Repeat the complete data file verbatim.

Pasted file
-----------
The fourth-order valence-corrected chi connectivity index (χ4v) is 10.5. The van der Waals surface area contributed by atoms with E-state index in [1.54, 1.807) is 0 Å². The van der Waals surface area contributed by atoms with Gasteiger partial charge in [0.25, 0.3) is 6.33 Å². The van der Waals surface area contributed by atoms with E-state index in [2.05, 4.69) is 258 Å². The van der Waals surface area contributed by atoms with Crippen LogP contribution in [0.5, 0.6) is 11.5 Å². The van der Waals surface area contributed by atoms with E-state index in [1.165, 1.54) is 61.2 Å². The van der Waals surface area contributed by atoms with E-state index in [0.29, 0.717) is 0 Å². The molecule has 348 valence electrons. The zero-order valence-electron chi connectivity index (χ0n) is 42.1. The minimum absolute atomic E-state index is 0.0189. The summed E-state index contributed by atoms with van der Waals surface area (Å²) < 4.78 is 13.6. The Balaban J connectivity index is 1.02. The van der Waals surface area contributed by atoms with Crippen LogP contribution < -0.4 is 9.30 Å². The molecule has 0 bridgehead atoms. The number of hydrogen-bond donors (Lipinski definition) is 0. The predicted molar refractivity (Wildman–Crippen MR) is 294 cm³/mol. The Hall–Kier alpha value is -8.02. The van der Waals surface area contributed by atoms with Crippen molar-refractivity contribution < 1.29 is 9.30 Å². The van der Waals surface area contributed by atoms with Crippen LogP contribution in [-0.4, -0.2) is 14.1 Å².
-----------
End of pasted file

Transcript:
The fourth-order valence-corrected chi connectivity index (χ4v) is 10.5. The van der Waals surface area contributed by atoms with E-state index in [1.54, 1.807) is 0 Å². The van der Waals surface area contributed by atoms with Gasteiger partial charge in [0.25, 0.3) is 6.33 Å². The van der Waals surface area contributed by atoms with E-state index in [2.05, 4.69) is 258 Å². The van der Waals surface area contributed by atoms with Crippen LogP contribution in [0.5, 0.6) is 11.5 Å². The van der Waals surface area contributed by atoms with E-state index in [1.165, 1.54) is 61.2 Å². The van der Waals surface area contributed by atoms with E-state index in [0.29, 0.717) is 0 Å². The molecule has 348 valence electrons. The zero-order valence-electron chi connectivity index (χ0n) is 42.1. The minimum absolute atomic E-state index is 0.0189. The summed E-state index contributed by atoms with van der Waals surface area (Å²) < 4.78 is 13.6. The Balaban J connectivity index is 1.02. The van der Waals surface area contributed by atoms with Crippen LogP contribution < -0.4 is 9.30 Å². The molecule has 0 bridgehead atoms. The number of hydrogen-bond donors (Lipinski definition) is 0. The predicted molar refractivity (Wildman–Crippen MR) is 294 cm³/mol. The Hall–Kier alpha value is -8.02. The van der Waals surface area contributed by atoms with Crippen molar-refractivity contribution < 1.29 is 9.30 Å². The van der Waals surface area contributed by atoms with Crippen LogP contribution in [-0.4, -0.2) is 14.1 Å².